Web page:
“Birds of Prey” adds a fast-paced feminist film to the DC Extended Universe

“Birds of Prey (And the Fantabulous Emancipation of One Harley Quinn),” is a confetti cannon of chaotic carnage. It’s fanatical, fun and fiercely female. It serves as the follow-up to 2016’s “Suicide Squad,” and has been critically favorable – a positive shift from the reception of its predecessor.

The first R-rated DC Extended Universe (DCEU) film stars Margot Robbie (who also serves as producer) in her second time playing Harley Quinn, Mary Elizabeth Winstead, Jurnee Smollett-Bell, Rosie Perez, Ella Jay Basco and Ewan McGregor. It is directed by Cathy Yan and written by Christina Hodson.

“Birds of Prey” tells the tale of Harley Quinn (Robbie) after her breakup with Joker, which leaves her vulnerable to both sides of the law. In the search for a valuable diamond sought after by crime boss Roman Sionis (McGregor), Harley is chased throughout the city by Detective Renee Montoya (Perez) and vigilantes Huntress (Winstead) and Black Canary (Smollett-Bell). When a young pickpocket (Basco) is thrust into the dangerous pursuit, the women must join forces to protect her.

As far as performances go, Robbie once again nails her role as the amoral baddie. She is very funny and her energy drives the movie forward. McGregor is both frightening and striking as the ostentatious Roman Sionis/Black Mask. Most of the other performances fall flat, as the majority of the good lines belong to those two. The writing doesn’t leave a lot of room for the secondary actresses to shine.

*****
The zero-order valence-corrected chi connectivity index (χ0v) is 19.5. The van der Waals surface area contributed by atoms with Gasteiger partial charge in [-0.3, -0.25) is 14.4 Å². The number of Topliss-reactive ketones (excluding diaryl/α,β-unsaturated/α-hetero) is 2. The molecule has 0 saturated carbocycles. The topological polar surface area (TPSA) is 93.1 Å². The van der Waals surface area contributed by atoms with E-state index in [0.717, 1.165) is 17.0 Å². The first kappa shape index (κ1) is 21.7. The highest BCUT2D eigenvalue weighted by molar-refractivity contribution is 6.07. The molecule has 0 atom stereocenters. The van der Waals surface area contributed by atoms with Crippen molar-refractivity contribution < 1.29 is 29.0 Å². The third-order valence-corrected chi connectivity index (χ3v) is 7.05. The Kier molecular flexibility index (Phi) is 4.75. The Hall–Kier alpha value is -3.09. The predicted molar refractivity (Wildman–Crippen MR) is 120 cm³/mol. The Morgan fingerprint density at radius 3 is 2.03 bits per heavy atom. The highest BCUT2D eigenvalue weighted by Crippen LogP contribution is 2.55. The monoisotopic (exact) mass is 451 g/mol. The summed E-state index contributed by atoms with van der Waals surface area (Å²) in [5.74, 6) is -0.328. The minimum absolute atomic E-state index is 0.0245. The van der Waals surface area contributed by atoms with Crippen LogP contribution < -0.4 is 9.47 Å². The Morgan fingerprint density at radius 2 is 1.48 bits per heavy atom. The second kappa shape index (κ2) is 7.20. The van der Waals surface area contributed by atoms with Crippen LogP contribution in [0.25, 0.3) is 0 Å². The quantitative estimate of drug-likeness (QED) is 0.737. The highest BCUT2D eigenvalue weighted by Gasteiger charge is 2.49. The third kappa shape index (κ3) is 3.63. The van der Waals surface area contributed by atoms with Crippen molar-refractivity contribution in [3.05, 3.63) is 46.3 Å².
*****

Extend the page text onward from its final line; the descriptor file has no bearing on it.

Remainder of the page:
Visually, “Birds of Prey” hits all the right notes, especially near the beginning. Gorgeous videography during the film’s rare slow parts helps balance the movie’s pace. The fight sequences, while not exactly inventive, are well-crafted. Yan places a focus on the characters’ surroundings to aid them rather than relying on exclusively hand-to-hand combat. Not only are the action sequences choreographed well, but the use of colored backgrounds and slow-motion amplifies scenes and makes them fun to watch. There were, however, a handful of noticeable continuity misplacements which for a brief moment takes the viewer out of the scene, such as henchmen magically appearing and undeniable body position continuity errors.

The screenplay by Christina Hodson (who also wrote “Bumblebee”) falls short of satisfactory. Elongated flashbacks during the first half-hour of “Birds of Prey” were certainly a stylish choice, but are unnecessary and keep the story from actually starting until too late into the film. Further, a couple of elements such as the unadulterated sadism of the villain and heinous threats against a child are dangerously close to the tasteless territory. 

Although it is not perfect, “Birds of Prey” eventually takes flight in its humor, direction and visual style. While the stakes are much lower in this movie compared to other DCEU films’ attempts to save the world, the story is more personal than other DCEU films. The emotional toll of a breakup is used as a vehicle for manic energy throughout. Yan, in her second feature, gives a fresh feminist feel to a fast, frenetic film following friends (formerly foes) fusing to fight a freakish fiend. 

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